(CNN) –– A day after it became known that Queen Elizabeth II tested positive for covid-19, the Prime Minister of Great Britain, Boris Johnson, announced his plans to end the isolation measures and also on the distribution of free coronavirus tests in England.
Queen Elizabeth II has covid-19, reports Buckingham Palace
In an intervention before Parliament on Monday, Johnson outlined Britain’s roadmap to suspend all legal measures and start “living with covid-19”. The three other UK nations – Scotland, Wales and Northern Ireland – have delegated authority to implement their own rules.
Although the prime minister hailed the end of restrictions, he and other UK officials made it clear that the pandemic is not over.
“Covid-19 is not going to suddenly go away,” Johnson said. In that sense, he indicated that the government will continue to monitor new, more dangerous variants and maintain a certain infrastructure to identify any mutation of the virus.
Johnson opened his statement by wishing the queen a speedy recovery from covid-19. And he added that it was “a reminder that this virus has not disappeared”, although he also stressed that the time had come to “move from government restrictions to personal responsibility”.
The 95-year-old sovereign, celebrating her 70th year on the throne, has mild cold-like symptoms. But, she hopes to continue her light duty at Windsor over the next week, she announced at Buckingham Palace on Sunday.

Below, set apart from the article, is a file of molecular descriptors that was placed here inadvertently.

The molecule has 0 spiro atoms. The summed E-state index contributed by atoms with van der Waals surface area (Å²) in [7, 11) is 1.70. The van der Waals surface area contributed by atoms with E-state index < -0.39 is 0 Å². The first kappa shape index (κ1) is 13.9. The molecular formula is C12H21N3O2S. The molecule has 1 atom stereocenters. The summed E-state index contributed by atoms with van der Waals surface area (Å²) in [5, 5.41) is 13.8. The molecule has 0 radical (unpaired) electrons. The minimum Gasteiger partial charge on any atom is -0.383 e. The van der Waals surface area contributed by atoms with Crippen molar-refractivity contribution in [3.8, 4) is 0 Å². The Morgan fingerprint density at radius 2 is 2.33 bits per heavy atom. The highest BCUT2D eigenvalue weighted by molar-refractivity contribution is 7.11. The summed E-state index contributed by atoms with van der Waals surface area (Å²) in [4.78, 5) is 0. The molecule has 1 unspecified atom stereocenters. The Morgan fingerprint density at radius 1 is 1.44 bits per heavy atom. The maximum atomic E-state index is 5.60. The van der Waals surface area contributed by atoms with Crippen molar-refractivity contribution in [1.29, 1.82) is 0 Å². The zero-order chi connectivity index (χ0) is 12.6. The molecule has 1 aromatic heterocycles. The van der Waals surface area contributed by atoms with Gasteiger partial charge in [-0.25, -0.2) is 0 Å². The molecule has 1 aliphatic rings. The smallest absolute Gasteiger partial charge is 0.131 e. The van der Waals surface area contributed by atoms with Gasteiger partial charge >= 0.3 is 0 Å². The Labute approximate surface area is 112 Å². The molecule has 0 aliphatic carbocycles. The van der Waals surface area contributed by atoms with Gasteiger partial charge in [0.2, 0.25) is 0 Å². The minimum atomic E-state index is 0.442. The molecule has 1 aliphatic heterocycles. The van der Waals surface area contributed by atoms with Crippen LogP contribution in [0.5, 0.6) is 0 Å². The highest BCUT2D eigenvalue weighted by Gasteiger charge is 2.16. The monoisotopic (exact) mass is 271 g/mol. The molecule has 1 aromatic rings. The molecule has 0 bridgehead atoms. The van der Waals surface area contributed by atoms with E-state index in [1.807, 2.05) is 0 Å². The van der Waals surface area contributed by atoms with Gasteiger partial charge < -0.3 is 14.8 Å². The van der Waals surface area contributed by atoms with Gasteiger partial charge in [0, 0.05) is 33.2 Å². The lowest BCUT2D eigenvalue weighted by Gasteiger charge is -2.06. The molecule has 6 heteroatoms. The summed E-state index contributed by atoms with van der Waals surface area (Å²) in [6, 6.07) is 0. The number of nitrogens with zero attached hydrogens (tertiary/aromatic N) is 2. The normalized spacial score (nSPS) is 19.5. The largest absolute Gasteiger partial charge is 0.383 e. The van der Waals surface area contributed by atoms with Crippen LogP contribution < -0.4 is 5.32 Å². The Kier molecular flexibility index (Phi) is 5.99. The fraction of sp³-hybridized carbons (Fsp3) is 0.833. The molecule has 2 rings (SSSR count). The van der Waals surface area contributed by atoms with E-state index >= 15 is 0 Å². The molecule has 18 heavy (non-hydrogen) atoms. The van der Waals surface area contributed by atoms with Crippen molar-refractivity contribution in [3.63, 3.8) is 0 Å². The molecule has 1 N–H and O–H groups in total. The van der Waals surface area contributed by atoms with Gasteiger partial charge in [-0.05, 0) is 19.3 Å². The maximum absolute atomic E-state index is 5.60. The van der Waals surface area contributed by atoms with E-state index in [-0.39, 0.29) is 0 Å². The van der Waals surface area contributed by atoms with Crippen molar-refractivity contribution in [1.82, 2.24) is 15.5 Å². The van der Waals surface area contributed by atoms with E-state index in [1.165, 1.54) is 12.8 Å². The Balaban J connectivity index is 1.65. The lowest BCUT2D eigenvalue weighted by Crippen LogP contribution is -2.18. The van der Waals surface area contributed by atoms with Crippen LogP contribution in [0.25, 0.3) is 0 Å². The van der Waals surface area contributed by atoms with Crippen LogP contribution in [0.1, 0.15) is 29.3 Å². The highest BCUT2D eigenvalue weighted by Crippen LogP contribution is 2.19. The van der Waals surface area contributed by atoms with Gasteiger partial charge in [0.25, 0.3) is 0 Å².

Restrictions will be phased out
The end of the restrictions in Great Britain will happen in phases and depends on the approval of Parliament.
The legal requirement to isolate after testing positive for covid-19 will end on February 24. Although, government advice that people should self-isolate after having a positive test will stand.
Vaccinated contacts of those who tested positive will no longer be required to be tested for seven days. Also, unvaccinated contacts will not be legally required to isolate. Workers will no longer be required to inform their employers if they have tested positive.
People who have been in contact with someone who has tested positive will no longer be traced.
Due to these changes, the government will remove some of the financial support that has been offered for those who cannot work from home if they test positive from March 24.
And from April 1, the government will no longer provide free rapid tests to the public. Although it was not reported how much a package of seven tests would cost.
From now on, the tests will be much more specific, in settings such as hospitals, nursing homes and other places where vulnerable people can come into contact with the virus.
Johnson also said that, at this point, the government would no longer require people to carry proof of Covid-19 status nationwide in England. Many lawmakers from the prime minister’s Conservative party had been deeply uncomfortable with the idea of vaccine passports.
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